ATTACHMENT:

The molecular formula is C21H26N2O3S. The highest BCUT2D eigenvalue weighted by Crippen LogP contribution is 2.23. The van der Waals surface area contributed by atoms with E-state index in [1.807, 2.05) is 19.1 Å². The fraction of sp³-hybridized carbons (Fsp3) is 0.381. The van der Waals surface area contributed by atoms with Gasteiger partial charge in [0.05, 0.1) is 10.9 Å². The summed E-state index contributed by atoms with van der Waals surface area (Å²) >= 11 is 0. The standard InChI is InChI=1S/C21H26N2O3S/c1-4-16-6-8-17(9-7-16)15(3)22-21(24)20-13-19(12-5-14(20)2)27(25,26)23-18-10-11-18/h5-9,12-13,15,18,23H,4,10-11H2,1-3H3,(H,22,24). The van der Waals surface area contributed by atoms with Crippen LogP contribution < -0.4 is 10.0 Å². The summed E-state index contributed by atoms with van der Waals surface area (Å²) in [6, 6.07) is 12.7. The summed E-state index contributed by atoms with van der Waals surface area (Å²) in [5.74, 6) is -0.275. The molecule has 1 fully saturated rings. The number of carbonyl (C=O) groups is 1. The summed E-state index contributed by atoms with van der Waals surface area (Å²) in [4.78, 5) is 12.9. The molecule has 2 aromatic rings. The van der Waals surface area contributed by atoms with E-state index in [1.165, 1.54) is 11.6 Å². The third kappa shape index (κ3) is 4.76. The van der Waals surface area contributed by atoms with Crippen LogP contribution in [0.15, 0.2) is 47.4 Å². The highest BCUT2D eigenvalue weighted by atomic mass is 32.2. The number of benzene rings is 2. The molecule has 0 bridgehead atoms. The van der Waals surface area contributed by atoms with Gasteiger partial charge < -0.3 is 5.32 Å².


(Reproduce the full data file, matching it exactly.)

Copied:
The molecular formula is C21H26N2O3S. The highest BCUT2D eigenvalue weighted by Crippen LogP contribution is 2.23. The van der Waals surface area contributed by atoms with E-state index in [1.807, 2.05) is 19.1 Å². The fraction of sp³-hybridized carbons (Fsp3) is 0.381. The van der Waals surface area contributed by atoms with Gasteiger partial charge in [0.05, 0.1) is 10.9 Å². The summed E-state index contributed by atoms with van der Waals surface area (Å²) >= 11 is 0. The standard InChI is InChI=1S/C21H26N2O3S/c1-4-16-6-8-17(9-7-16)15(3)22-21(24)20-13-19(12-5-14(20)2)27(25,26)23-18-10-11-18/h5-9,12-13,15,18,23H,4,10-11H2,1-3H3,(H,22,24). The van der Waals surface area contributed by atoms with Crippen LogP contribution < -0.4 is 10.0 Å². The summed E-state index contributed by atoms with van der Waals surface area (Å²) in [6, 6.07) is 12.7. The summed E-state index contributed by atoms with van der Waals surface area (Å²) in [5.74, 6) is -0.275. The molecule has 1 fully saturated rings. The number of carbonyl (C=O) groups is 1. The summed E-state index contributed by atoms with van der Waals surface area (Å²) in [4.78, 5) is 12.9. The molecule has 2 aromatic rings. The van der Waals surface area contributed by atoms with E-state index in [1.165, 1.54) is 11.6 Å². The third kappa shape index (κ3) is 4.76. The van der Waals surface area contributed by atoms with Crippen LogP contribution in [0.15, 0.2) is 47.4 Å². The highest BCUT2D eigenvalue weighted by atomic mass is 32.2. The number of benzene rings is 2. The molecule has 0 bridgehead atoms. The van der Waals surface area contributed by atoms with Gasteiger partial charge < -0.3 is 5.32 Å².